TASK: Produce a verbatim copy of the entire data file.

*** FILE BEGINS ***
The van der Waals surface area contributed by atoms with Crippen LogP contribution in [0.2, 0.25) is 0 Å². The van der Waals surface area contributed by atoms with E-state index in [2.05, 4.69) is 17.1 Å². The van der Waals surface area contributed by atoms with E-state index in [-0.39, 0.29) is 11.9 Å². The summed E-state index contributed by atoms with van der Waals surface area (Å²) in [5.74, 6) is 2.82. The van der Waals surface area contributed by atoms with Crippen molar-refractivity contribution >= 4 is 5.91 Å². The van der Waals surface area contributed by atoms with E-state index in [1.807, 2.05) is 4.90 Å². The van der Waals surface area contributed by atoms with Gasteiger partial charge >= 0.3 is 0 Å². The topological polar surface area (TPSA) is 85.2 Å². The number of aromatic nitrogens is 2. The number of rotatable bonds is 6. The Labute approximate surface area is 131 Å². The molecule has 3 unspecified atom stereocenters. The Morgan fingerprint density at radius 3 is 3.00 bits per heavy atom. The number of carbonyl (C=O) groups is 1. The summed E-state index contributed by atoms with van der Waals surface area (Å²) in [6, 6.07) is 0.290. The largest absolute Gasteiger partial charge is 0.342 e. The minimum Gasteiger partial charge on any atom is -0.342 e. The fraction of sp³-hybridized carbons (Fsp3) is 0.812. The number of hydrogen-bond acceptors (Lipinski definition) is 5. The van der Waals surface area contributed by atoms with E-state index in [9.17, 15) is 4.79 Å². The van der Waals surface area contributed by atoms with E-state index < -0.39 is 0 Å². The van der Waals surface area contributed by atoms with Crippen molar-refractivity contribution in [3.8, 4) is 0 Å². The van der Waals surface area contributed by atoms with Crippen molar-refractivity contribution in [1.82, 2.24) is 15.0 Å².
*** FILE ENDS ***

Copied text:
The van der Waals surface area contributed by atoms with Crippen LogP contribution in [0.2, 0.25) is 0 Å². The van der Waals surface area contributed by atoms with E-state index in [2.05, 4.69) is 17.1 Å². The van der Waals surface area contributed by atoms with E-state index in [-0.39, 0.29) is 11.9 Å². The summed E-state index contributed by atoms with van der Waals surface area (Å²) in [5.74, 6) is 2.82. The van der Waals surface area contributed by atoms with Crippen molar-refractivity contribution >= 4 is 5.91 Å². The van der Waals surface area contributed by atoms with E-state index in [1.807, 2.05) is 4.90 Å². The van der Waals surface area contributed by atoms with Gasteiger partial charge >= 0.3 is 0 Å². The topological polar surface area (TPSA) is 85.2 Å². The number of aromatic nitrogens is 2. The number of rotatable bonds is 6. The Labute approximate surface area is 131 Å². The molecule has 3 unspecified atom stereocenters. The Morgan fingerprint density at radius 3 is 3.00 bits per heavy atom. The number of carbonyl (C=O) groups is 1. The summed E-state index contributed by atoms with van der Waals surface area (Å²) in [6, 6.07) is 0.290. The largest absolute Gasteiger partial charge is 0.342 e. The minimum Gasteiger partial charge on any atom is -0.342 e. The fraction of sp³-hybridized carbons (Fsp3) is 0.812. The number of hydrogen-bond acceptors (Lipinski definition) is 5. The van der Waals surface area contributed by atoms with E-state index in [9.17, 15) is 4.79 Å². The van der Waals surface area contributed by atoms with E-state index < -0.39 is 0 Å². The van der Waals surface area contributed by atoms with Crippen molar-refractivity contribution in [3.8, 4) is 0 Å². The van der Waals surface area contributed by atoms with Crippen molar-refractivity contribution in [1.82, 2.24) is 15.0 Å².